Discovery of a debilitating genetic syndrome

December 04, 2008

Montreal, Canada, December 5, 2008 - Canadian researchers announce the discovery of MEDNIK Syndrome, a debilitating genetic syndrome. In a study published today in the online version of PLoS Genetics, and in the December edition, a research team led by Dr. Patrick Cossette, from the Université de Montréal Hospital Research Centre (CRCHUM) and Associate Professor, Université de Montréal (U de M), has demonstrated that this syndrome is caused by a newly found mutation in the AP1S1 gene.

MEDNIK syndrome was discovered in a group of families in Quebec from the Kamouraska region, sharing a common ancestor, suspected from clinical manifestations showing striking similarities to those of a similar syndrome. Caused by a mutation in the AP1S1 gene, this syndrome is characterized by mental retardation, enteropathy, deafness, and peripheral neuropathy, ichthyosis, and keratodermia (MEDNIK). ''Our observations strongly suggest that MEDNIK Syndrome is caused by impaired development of various neural networks, including the spinal chord (ataxia and neuropathy), the inner ear (sensorineural deafness) and possibly the brain (microcephaly and psychomotor retardation)," notes Dr. Cossette. ''Disruption of the AP1S1 gene in humans may be associated with more widespread perturbation in the development of various organs, including the gut and the skin. These results suggest interesting avenues for both basic and clinical research to improve our understanding of the mechanisms underlying MEDNIK and related genetic neurocutaneous syndromes."

By using zebrafish as an animal model, the team of researchers from CRCHUM, U de M, Ontario Institute for Cancer Research, McGill University, Université de Sherbrooke, and Centre hospitalier régional du Grand-Portage in Rivière-du-Loup observed that the loss of the AP1S1 gene resulted in these broad defects, including severe motor deficits due to impairment of spinal cord development. By inducing the expression of the human AP1S1 gene instead of the zebrafish gene, the research team found that the normal human type could rescue these developmental deficits but not the AP1S1 gene bearing the disease-related mutation. This research appears to be the first report of a mutation in human AP1S1.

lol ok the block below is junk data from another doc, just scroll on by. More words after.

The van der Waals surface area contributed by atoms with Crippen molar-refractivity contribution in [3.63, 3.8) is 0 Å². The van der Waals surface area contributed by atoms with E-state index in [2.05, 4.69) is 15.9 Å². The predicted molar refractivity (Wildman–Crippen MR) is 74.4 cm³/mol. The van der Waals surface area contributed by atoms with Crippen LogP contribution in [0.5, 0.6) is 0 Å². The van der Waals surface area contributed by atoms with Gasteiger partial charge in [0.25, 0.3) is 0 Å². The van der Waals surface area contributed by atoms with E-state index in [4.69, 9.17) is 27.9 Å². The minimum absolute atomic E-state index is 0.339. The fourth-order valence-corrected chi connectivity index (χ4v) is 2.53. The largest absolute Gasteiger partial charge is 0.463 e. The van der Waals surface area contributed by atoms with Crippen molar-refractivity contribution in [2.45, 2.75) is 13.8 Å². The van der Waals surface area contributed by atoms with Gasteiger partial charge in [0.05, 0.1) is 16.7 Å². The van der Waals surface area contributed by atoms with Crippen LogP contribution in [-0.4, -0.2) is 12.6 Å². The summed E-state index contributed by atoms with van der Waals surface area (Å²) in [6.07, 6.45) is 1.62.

-end-
About the role of the AP1S1 gene in MEDNIK

The AP1S1 gene encodes for a small subunit of an adaptor protein complex (AP-1) involved in the organisation and transport of many other proteins within the cell. Interference with these pathways could result in perturbation of cellular organisation and be detrimental for the development of specific cell subpopulations, as observed respectively in the skin and the spinal cord.

This study was funded by Canadian Genetic Disease Network, the Canadian Institutes of Health Research, the Fonds de la recherche en santé du Québec, Genome Canada and Genome Quebec.

Citation : Cossette, P. et al. (2008) Disruption of AP1S1, Causing a Novel Neurocutaneous Syndrome, Perturbs Development of the Skin and Spinal Cord. PLoS Genet 4(12): e1000296. doi:10.1371/journal.pgen.1000296

Link to study : www.plos.org/press/plge-04-12-05-cossette.pdf
Link to CRCHUM: chumtl.qc.ca/crchum.en.html
Link to CHUM: chumontreal.qc.ca (in French)
Link to U de M: http://www.umontreal.ca/english/index.htm

Source :
Communications Department
Université de Montréal Hospital Centre (CHUM)

Information :
Nathalie Forgue, MA
CHUM
Telephone : 1-514-890-8000, Ext. 14342
Pager : 1-514-801-5762

University of Montreal Hospital Research Centre (CRCHUM)

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